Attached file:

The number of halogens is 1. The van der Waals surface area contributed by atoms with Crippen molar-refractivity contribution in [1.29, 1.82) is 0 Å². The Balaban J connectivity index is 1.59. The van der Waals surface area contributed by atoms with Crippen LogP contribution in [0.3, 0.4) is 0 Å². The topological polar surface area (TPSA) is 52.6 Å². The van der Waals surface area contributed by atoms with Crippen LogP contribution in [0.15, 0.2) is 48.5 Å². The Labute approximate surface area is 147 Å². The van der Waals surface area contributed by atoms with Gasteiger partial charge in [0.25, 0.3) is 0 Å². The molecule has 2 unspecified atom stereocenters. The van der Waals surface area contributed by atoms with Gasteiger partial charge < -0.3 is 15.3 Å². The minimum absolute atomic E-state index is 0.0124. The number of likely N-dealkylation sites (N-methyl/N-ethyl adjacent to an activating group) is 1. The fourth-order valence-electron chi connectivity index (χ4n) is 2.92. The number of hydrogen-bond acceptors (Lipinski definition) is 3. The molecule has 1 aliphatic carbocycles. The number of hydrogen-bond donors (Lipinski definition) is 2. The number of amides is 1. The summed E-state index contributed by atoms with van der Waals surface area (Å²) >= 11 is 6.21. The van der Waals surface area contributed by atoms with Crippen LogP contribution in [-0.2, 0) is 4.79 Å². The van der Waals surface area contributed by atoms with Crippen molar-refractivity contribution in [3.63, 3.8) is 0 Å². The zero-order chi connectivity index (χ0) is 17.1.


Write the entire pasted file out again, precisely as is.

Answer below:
The number of halogens is 1. The van der Waals surface area contributed by atoms with Crippen molar-refractivity contribution in [1.29, 1.82) is 0 Å². The Balaban J connectivity index is 1.59. The van der Waals surface area contributed by atoms with Crippen LogP contribution in [0.3, 0.4) is 0 Å². The topological polar surface area (TPSA) is 52.6 Å². The van der Waals surface area contributed by atoms with Crippen LogP contribution in [0.15, 0.2) is 48.5 Å². The Labute approximate surface area is 147 Å². The van der Waals surface area contributed by atoms with Gasteiger partial charge in [0.25, 0.3) is 0 Å². The molecule has 2 unspecified atom stereocenters. The van der Waals surface area contributed by atoms with Gasteiger partial charge < -0.3 is 15.3 Å². The minimum absolute atomic E-state index is 0.0124. The number of likely N-dealkylation sites (N-methyl/N-ethyl adjacent to an activating group) is 1. The fourth-order valence-electron chi connectivity index (χ4n) is 2.92. The number of hydrogen-bond acceptors (Lipinski definition) is 3. The molecule has 1 aliphatic carbocycles. The number of hydrogen-bond donors (Lipinski definition) is 2. The number of amides is 1. The summed E-state index contributed by atoms with van der Waals surface area (Å²) >= 11 is 6.21. The van der Waals surface area contributed by atoms with Crippen LogP contribution in [-0.2, 0) is 4.79 Å². The van der Waals surface area contributed by atoms with Crippen molar-refractivity contribution in [3.63, 3.8) is 0 Å². The zero-order chi connectivity index (χ0) is 17.1.